Dr. Gavin Carney

Doctor Advocates Government - Sponsored Organ Market

May 06, 2008 10:42 AM
by findingDulcinea Staff
by Emily Coakley
An Australian doctor has ignited controversy by suggesting the government pay up to $47,000 for kidney donations to combat the country’s low donation rate.

30-Second Summary

Gavin Carney, a kidney doctor in Australia, has suggested that financial incentives from the government will encourage more people to give up a kidney. Less than one-fifth of Australians needing kidneys received donations last year.

“Let’s pay people some money for a new car or a house deposit and those [kidney transplant] waiting lists will be halved within about five years,” he said, according to AFP.

Chris Thomas, head of Transplant Australia, disagreed with the proposal. “It really focuses on the poor and people who are least able to pay for things in society. They get attracted to these types of things,” Thomas said, according to AFP.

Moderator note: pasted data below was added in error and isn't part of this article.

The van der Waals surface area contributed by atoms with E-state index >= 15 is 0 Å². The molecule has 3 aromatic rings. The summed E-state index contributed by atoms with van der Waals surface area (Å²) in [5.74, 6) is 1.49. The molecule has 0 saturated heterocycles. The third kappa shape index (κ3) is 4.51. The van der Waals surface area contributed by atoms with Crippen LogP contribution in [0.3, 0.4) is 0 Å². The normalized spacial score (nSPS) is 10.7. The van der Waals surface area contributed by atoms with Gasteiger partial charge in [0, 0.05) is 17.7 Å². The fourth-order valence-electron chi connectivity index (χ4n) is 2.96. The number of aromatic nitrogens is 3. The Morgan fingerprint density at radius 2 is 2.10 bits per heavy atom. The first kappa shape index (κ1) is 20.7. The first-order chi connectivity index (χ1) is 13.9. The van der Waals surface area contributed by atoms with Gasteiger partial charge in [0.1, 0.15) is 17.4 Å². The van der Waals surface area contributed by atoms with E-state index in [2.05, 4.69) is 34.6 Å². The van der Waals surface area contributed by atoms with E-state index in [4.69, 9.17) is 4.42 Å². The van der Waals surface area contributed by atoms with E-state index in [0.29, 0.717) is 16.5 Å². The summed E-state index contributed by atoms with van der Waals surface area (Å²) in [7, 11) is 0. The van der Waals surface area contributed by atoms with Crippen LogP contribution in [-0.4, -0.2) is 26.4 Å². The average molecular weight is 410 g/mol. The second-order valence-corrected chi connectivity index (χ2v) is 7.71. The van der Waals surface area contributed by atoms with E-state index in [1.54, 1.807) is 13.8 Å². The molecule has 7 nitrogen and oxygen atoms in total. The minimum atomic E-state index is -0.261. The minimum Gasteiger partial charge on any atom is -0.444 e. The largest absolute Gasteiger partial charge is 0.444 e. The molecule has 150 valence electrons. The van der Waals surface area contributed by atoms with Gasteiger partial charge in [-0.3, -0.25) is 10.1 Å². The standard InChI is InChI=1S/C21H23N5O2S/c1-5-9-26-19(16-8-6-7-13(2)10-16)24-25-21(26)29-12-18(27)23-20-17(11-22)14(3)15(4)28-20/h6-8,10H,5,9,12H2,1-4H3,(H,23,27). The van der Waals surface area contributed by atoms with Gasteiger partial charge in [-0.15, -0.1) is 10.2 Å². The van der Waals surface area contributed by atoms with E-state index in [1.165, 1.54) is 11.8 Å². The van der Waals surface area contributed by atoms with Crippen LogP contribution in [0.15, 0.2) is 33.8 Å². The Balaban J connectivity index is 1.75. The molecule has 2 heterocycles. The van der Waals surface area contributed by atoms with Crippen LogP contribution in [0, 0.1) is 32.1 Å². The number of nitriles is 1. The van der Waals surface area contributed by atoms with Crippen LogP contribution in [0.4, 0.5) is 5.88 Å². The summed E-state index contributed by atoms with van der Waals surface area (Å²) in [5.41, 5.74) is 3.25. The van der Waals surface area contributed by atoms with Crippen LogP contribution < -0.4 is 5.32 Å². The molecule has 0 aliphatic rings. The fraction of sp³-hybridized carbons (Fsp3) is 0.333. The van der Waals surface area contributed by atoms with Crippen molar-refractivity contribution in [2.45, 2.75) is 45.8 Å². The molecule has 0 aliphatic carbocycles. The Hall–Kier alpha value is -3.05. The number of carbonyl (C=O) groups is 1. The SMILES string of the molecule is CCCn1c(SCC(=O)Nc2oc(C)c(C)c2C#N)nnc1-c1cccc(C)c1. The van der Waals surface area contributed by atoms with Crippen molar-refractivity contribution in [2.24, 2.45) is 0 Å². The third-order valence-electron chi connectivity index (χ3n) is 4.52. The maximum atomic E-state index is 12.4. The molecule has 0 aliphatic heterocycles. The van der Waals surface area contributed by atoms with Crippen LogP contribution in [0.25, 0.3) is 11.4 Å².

Tim Dunlop of the Blogocracy Blog, says his initial reaction is to oppose organ sales, but an unnamed blogger at American Buddhist Net feels differently.

“I always feel suspicious about arguments that oppose giving money to the poor because it will ‘exploit’ them,” the ABN blogger wrote. “The poor sell their labor, health, and more to the rich, so why not their kidneys? The way to end the stigma of exploitation is raise the price for the kidney.”

Across the world, as in Australia, demand for organs far exceeds supply. The Philippines has banned organ transplants to most foreigners, while people in India have had their kidneys stolen to meet black market demands.

Headline Links: The organ market

Opinion & Analysis: Cases for and against organ sales

Related Topics: The steps being taken to alleviate organ shortages


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